And . . . they’re back. The temporary tax breaks known as “tax extenders” that caused so much tension on Capitol Hill in late 2014 are returning to the legislative fore as the Senate Finance Committee prepares to mark up a bipartisan effort to reinstate them for two years.
A quick refresher: The tax extenders are an alphabet soup of special tax provisions, mostly targeted at business, that most members of Congress seem to believe ought to be made permanent, but which never are. These include things like mortgage insurance premium deductions on individual tax returns, businesses tax breaks for research and experimentation costs, and tax credits for energy efficient construction.
They also contain a number of highly targeted tax breaks that some find objectionable. There’s a special allowance for Puerto Rican rum, a cut tailored specifically to the owners of NASCAR tracks, and possibly the most controversial, a cut for the mostly wealthy owners of racehorses.
The extenders also cost a lot of money. They represent foregone tax revenue of more than $150 billion in Fiscal 2016 alone.
A large number of the provisions are meant to create incentives for certain desirable behavior – getting businesses to invest in research, or homeowners to pay for energy efficient upgrades. But the creation of effective incentives requires lawmakers to provide taxpayers with certainty that the tax benefits will be there when it comes time to file for them. And lawmakers haven’t been very good at that.
For example, the tax extenders that were supposed to incentivize certain behaviors in tax year 2014 were actually not in effect for the first 50 weeks of the year. When Congress finally voted to renew them on their way out the door in December of last year, Sen. Ron Wyden, the Oregon Democrat who was then the chair of the Senate Finance Committee fumed, “This tax bill doesn’t have the shelf life of a carton of eggs.”
Wyden wasn’t wrong. The tax breaks the bill authorized promptly expired two weeks later, at the beginning of tax year 2015, meaning that whatever incentive effect they are supposed to have is being watered down by the uncertainty of their passage this year.
The bill to be considered by the Senate Finance Committee tomorrow contains 52 different provisions, 31 of which apply to business taxes, while 13 are energy-related and another eight affect individual income tax returns.
“This markup will give the Committee a timely opportunity to act on extending a number of expired provisions in the tax code that help families, individuals and small businesses,” said Sen. Orrin Hatch, the Utah Republican who took over the chairmanship of the committee when the GOP took control of the Senate in January.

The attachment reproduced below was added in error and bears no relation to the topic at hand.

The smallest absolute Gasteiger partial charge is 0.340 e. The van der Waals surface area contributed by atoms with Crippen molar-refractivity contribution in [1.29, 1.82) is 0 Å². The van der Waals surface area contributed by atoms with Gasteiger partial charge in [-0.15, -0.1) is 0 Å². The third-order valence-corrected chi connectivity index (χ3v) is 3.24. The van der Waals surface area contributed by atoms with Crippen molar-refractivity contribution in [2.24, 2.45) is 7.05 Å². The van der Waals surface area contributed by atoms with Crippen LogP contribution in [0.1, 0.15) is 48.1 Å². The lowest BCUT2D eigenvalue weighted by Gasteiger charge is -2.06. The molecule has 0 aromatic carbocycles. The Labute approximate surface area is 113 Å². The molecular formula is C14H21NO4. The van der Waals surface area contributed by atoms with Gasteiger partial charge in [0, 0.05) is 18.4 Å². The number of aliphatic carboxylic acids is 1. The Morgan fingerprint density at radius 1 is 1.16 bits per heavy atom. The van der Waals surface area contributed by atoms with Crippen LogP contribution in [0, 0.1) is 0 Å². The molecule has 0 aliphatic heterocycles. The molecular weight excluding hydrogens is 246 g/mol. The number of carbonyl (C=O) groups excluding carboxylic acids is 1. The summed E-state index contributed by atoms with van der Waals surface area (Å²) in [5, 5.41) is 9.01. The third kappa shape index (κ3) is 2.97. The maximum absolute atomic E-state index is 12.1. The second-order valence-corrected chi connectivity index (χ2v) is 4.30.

“This is the first time in 20 years where a new Congress has started with extenders legislation having already expired, and given that these provisions are meant to be incentives, we need to advance a package as soon as possible,” Hatch said. “This package is a result of strong bipartisan work, and I look forward to working with the full Committee to ensure members are able to work their will and examine these provisions carefully.”
Wyden, who remains the top Democrat on the Committee added, “The tax code should work for, not against, Americans. We need to extend these tax provisions now in order to provide greater certainty and predictability for middle class families and businesses alike. However as we look beyond next week, it’s critical we all recognize and take action to end this stop and go approach to tax policy through extenders.”
However, if history is any guide, this is little more than wishful thinking. Last year, the Finance Committee’s mark-up took place in April, and the extenders still languished until December.
Part of the reason is that the tax-extenders are seen as must-pass legislation, which means that they often get held up to be used as possible leverage for difficult negotiations on related legislation.
Another reason is that Republicans in the House of Representatives remain interested in breaking up the extenders package, and making some of their favored tax breaks permanent. Democrats have fought this approach in the past, and it’s unclear the there is much reason to expect it to be successful this time around, either. However, it’s another argument that could leave the package in limbo until the last minute.
Written by Rob Garver of The Fiscal Times
(Source: The Fiscal Times)